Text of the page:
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Old 11-08-2011, 05:07 AM   #1
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Default Bearing's

So, what's the low down on bearings.

I'm looking to replace the bearings in my Mi1, and also thinking about cleaning and re oiling the bearings in my new XI before I run it. So here's the questions.

Do I NEED ceramic bearings? Or, can I use any bearings as long as I'm willing to pull the car down and clean them after every club meet.

What's the process for cleaning bearings? And can all bearings be cleaned and re-oiled?

Should I keep the bearings I have in the Mi1 and just clean them or is it to late? There are about 8 months old, run 1-3 club meets a month.

Finally, where is the best place to get bearings from? There's some packs on ebay for about $20 shipped on all the drive line bearings for the mi1.

http://www.ebay.com.au/itm/Econo-Pow...ht_3755wt_1401

Same for cleaning products, where should I look? What works well?

Thanks peeps.
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Old 11-08-2011, 06:17 AM   #2
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Here is my view...

As soon as you flush the grease out of a bearing, you are signing its death certificate. Oiled bearings may seem free on the bench under no load, but they will wear out quickly. The oil will do a worse job of lubricating the bearing when it is under load.

Ceramic bearings are expensive. I suspect the price of a set of ceramics for an Mi1 is similar to the price of the car itself. Decide for yourself whether that is good value.

Good quality steel bearings work well. Leave the grease in and they will last a long time. Once they wear, replace them. They are inexpensive.

Are ceramic bearings better? Probably. Are they faster? Probably not measurably so.
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Old 11-08-2011, 06:44 AM   #3
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Bearings are like bodies and tires: CONSUMABLE high wear parts that need minor maintenance and seasonal replacement.

I use ceramic diff and thrust balls because of the high compression and the fact that the ceramic ball won't pit or flat spot if something goes wrong. They'll also run smoother with less lube, too, so as more lube gets flung from the diff, it'll still be smoother than old metal balls.

Everything else is $1 Avid brand bearings. Clean 'em and oil 'em once in a while and they'll last for quite some time. If one goes bad or gets destroyed by a bad crash, I'm out $1 (can't say that about a ceramic). For the price of ceramics, you can get 8-10 seasons (2 seasons a year outdoor and indoor) worth of Avid bearings. By that time there's a new car on the street or enough is worn out on the car that it needs replaced anyway.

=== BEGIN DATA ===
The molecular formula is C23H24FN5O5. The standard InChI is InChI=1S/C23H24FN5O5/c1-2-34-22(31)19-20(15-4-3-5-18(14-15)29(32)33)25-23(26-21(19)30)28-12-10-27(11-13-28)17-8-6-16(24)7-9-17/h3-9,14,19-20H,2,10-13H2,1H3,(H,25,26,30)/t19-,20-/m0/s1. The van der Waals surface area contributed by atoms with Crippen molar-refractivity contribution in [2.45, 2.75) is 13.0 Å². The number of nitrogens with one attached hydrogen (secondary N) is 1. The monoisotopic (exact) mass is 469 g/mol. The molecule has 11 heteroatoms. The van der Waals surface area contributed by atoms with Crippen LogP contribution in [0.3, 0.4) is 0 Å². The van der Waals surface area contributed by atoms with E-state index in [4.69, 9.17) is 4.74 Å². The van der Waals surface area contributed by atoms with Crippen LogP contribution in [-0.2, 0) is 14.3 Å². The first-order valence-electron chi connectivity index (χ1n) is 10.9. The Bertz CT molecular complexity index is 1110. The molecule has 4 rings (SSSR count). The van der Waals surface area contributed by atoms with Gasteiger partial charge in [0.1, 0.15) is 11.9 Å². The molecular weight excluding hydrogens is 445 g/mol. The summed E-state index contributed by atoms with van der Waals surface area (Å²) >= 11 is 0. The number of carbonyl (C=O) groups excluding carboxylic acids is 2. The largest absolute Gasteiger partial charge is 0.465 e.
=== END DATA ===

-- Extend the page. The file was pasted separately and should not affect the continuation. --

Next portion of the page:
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Old 11-08-2011, 11:06 AM   #4
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Quote:
Originally Posted by sosidge View Post
Here is my view...

As soon as you flush the grease out of a bearing, you are signing its death certificate. Oiled bearings may seem free on the bench under no load, but they will wear out quickly. The oil will do a worse job of lubricating the bearing when it is under load.

Ceramic bearings are expensive. I suspect the price of a set of ceramics for an Mi1 is similar to the price of the car itself. Decide for yourself whether that is good value.

Good quality steel bearings work well. Leave the grease in and they will last a long time. Once they wear, replace them. They are inexpensive.

Are ceramic bearings better? Probably. Are they faster? Probably not measurably so.
That is not true, for years as a skateboarder and now doing thins. I will clean my bearings in gas or mineral sprits. They have yet to wear out. I cheek them every other races. I'm still using them and there smooth as butter.
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Old 11-08-2011, 08:18 PM   #5
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If you want to clean your bearings, get a small ultrasonic cleaner (check amazon) for $20. Its just a small jewelery cleaner. Alittle simple green and water works wonders. You can also buy a water soluble rust preventor too. (I have not tried these yet, but lee Valley sells the stuff)



Afterwards blow them out, and oil them so they dont rust.

Personally though, I dont bother. If they get gritty, and are not working smoothly, i toss them, and install new ones.
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Old 11-08-2011, 08:28 PM   #6
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A regular set of steel bearings can last a season easily. Check them regularly and replace individual ones that are not smooth anymore.
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Old 11-08-2011, 08:54 PM   #7
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Ok cool. So its basically a case of buy spares and replace when needed. Easy.

I checked out avid bearings, looks like a winner. But in terms of which bearings to choose, it looks like i have 3 options, steel guards, rubber guards, or a hybrid of each. From what I can tell, the steel don't last as long but are freer, the rubber last the longest, but have the most friction, and the half-half's are well, half way between the two. Any tips?
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Old 11-09-2011, 02:30 AM   #8
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Steel for on-road, rubber for off-road. I suppose the hybrid bearings might be useful in applications where one side of the bearing is exposed to moisture/contaminants and the other is dry.
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